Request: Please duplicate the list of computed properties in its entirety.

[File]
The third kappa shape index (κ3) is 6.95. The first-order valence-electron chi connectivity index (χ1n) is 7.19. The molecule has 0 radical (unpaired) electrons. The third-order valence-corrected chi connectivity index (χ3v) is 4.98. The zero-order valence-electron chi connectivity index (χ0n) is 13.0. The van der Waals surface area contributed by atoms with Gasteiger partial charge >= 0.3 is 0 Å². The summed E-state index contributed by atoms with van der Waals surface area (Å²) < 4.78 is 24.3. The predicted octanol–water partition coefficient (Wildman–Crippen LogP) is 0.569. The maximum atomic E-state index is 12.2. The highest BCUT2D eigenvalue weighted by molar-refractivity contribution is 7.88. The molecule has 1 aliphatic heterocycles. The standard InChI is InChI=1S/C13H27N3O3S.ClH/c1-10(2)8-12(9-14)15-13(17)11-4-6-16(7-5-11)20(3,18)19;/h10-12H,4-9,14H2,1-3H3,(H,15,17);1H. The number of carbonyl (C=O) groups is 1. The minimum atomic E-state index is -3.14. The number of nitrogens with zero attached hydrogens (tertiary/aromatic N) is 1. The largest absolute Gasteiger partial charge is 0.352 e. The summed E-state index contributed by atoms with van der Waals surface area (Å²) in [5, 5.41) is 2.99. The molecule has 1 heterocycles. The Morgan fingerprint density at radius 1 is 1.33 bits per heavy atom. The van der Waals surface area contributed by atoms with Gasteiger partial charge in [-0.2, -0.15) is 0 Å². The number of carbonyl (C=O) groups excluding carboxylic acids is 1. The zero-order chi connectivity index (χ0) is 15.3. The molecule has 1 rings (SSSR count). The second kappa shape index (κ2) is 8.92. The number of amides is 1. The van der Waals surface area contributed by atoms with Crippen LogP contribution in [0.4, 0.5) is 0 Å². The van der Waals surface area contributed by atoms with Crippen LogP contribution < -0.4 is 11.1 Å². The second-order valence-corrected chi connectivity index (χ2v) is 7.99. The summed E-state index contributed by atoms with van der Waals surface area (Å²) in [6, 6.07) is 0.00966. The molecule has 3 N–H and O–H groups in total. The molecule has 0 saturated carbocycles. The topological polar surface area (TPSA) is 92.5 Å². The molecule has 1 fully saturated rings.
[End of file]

The third kappa shape index (κ3) is 6.95. The first-order valence-electron chi connectivity index (χ1n) is 7.19. The molecule has 0 radical (unpaired) electrons. The third-order valence-corrected chi connectivity index (χ3v) is 4.98. The zero-order valence-electron chi connectivity index (χ0n) is 13.0. The van der Waals surface area contributed by atoms with Gasteiger partial charge >= 0.3 is 0 Å². The summed E-state index contributed by atoms with van der Waals surface area (Å²) < 4.78 is 24.3. The predicted octanol–water partition coefficient (Wildman–Crippen LogP) is 0.569. The maximum atomic E-state index is 12.2. The highest BCUT2D eigenvalue weighted by molar-refractivity contribution is 7.88. The molecule has 1 aliphatic heterocycles. The standard InChI is InChI=1S/C13H27N3O3S.ClH/c1-10(2)8-12(9-14)15-13(17)11-4-6-16(7-5-11)20(3,18)19;/h10-12H,4-9,14H2,1-3H3,(H,15,17);1H. The number of carbonyl (C=O) groups is 1. The minimum atomic E-state index is -3.14. The number of nitrogens with zero attached hydrogens (tertiary/aromatic N) is 1. The largest absolute Gasteiger partial charge is 0.352 e. The summed E-state index contributed by atoms with van der Waals surface area (Å²) in [5, 5.41) is 2.99. The molecule has 1 heterocycles. The Morgan fingerprint density at radius 1 is 1.33 bits per heavy atom. The van der Waals surface area contributed by atoms with Gasteiger partial charge in [-0.2, -0.15) is 0 Å². The number of carbonyl (C=O) groups excluding carboxylic acids is 1. The zero-order chi connectivity index (χ0) is 15.3. The molecule has 1 rings (SSSR count). The second kappa shape index (κ2) is 8.92. The number of amides is 1. The van der Waals surface area contributed by atoms with Crippen LogP contribution in [0.4, 0.5) is 0 Å². The van der Waals surface area contributed by atoms with Crippen LogP contribution < -0.4 is 11.1 Å². The second-order valence-corrected chi connectivity index (χ2v) is 7.99. The summed E-state index contributed by atoms with van der Waals surface area (Å²) in [6, 6.07) is 0.00966. The molecule has 3 N–H and O–H groups in total. The molecule has 0 saturated carbocycles. The topological polar surface area (TPSA) is 92.5 Å². The molecule has 1 fully saturated rings.